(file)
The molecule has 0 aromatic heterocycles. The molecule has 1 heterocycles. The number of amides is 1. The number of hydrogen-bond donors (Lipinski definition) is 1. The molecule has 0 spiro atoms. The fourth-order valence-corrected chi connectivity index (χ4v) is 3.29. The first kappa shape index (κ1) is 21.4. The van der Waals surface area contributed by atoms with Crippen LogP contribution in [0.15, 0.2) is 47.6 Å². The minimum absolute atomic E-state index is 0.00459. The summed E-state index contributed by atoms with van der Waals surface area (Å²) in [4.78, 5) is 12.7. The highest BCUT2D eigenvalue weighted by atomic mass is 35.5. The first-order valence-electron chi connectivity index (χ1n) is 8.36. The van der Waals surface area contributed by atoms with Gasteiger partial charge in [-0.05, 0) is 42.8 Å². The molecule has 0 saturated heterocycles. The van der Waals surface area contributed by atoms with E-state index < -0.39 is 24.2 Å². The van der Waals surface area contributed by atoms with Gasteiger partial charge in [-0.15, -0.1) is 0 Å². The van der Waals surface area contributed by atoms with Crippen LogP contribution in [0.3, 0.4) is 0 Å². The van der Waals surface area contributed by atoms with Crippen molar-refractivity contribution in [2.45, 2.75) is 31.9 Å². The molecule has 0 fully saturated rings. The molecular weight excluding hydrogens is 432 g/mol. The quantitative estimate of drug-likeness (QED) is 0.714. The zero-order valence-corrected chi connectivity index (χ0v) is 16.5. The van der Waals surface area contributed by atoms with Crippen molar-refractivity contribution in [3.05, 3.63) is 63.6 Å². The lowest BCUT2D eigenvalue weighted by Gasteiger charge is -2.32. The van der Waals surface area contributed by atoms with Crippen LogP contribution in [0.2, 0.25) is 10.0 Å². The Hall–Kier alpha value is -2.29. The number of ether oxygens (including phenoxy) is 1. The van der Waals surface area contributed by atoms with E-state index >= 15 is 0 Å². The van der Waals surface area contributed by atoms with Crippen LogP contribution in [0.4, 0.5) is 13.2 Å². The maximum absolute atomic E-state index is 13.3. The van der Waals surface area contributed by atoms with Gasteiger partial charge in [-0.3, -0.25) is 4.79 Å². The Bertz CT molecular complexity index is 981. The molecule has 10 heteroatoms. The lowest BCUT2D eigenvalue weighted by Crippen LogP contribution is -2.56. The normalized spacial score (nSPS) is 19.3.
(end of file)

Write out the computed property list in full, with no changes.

The molecule has 0 aromatic heterocycles. The molecule has 1 heterocycles. The number of amides is 1. The number of hydrogen-bond donors (Lipinski definition) is 1. The molecule has 0 spiro atoms. The fourth-order valence-corrected chi connectivity index (χ4v) is 3.29. The first kappa shape index (κ1) is 21.4. The van der Waals surface area contributed by atoms with Crippen LogP contribution in [0.15, 0.2) is 47.6 Å². The minimum absolute atomic E-state index is 0.00459. The summed E-state index contributed by atoms with van der Waals surface area (Å²) in [4.78, 5) is 12.7. The highest BCUT2D eigenvalue weighted by atomic mass is 35.5. The first-order valence-electron chi connectivity index (χ1n) is 8.36. The van der Waals surface area contributed by atoms with Gasteiger partial charge in [-0.05, 0) is 42.8 Å². The molecule has 0 saturated heterocycles. The van der Waals surface area contributed by atoms with E-state index < -0.39 is 24.2 Å². The van der Waals surface area contributed by atoms with Gasteiger partial charge in [-0.15, -0.1) is 0 Å². The van der Waals surface area contributed by atoms with Crippen LogP contribution in [0.3, 0.4) is 0 Å². The van der Waals surface area contributed by atoms with Crippen molar-refractivity contribution in [2.45, 2.75) is 31.9 Å². The molecule has 0 fully saturated rings. The molecular weight excluding hydrogens is 432 g/mol. The quantitative estimate of drug-likeness (QED) is 0.714. The zero-order valence-corrected chi connectivity index (χ0v) is 16.5. The van der Waals surface area contributed by atoms with Crippen molar-refractivity contribution in [3.05, 3.63) is 63.6 Å². The lowest BCUT2D eigenvalue weighted by Gasteiger charge is -2.32. The van der Waals surface area contributed by atoms with Crippen LogP contribution in [0.2, 0.25) is 10.0 Å². The Hall–Kier alpha value is -2.29. The number of ether oxygens (including phenoxy) is 1. The van der Waals surface area contributed by atoms with E-state index >= 15 is 0 Å². The van der Waals surface area contributed by atoms with Crippen LogP contribution in [0.4, 0.5) is 13.2 Å². The maximum absolute atomic E-state index is 13.3. The van der Waals surface area contributed by atoms with Gasteiger partial charge in [-0.3, -0.25) is 4.79 Å². The Bertz CT molecular complexity index is 981. The molecule has 10 heteroatoms. The lowest BCUT2D eigenvalue weighted by Crippen LogP contribution is -2.56. The normalized spacial score (nSPS) is 19.3.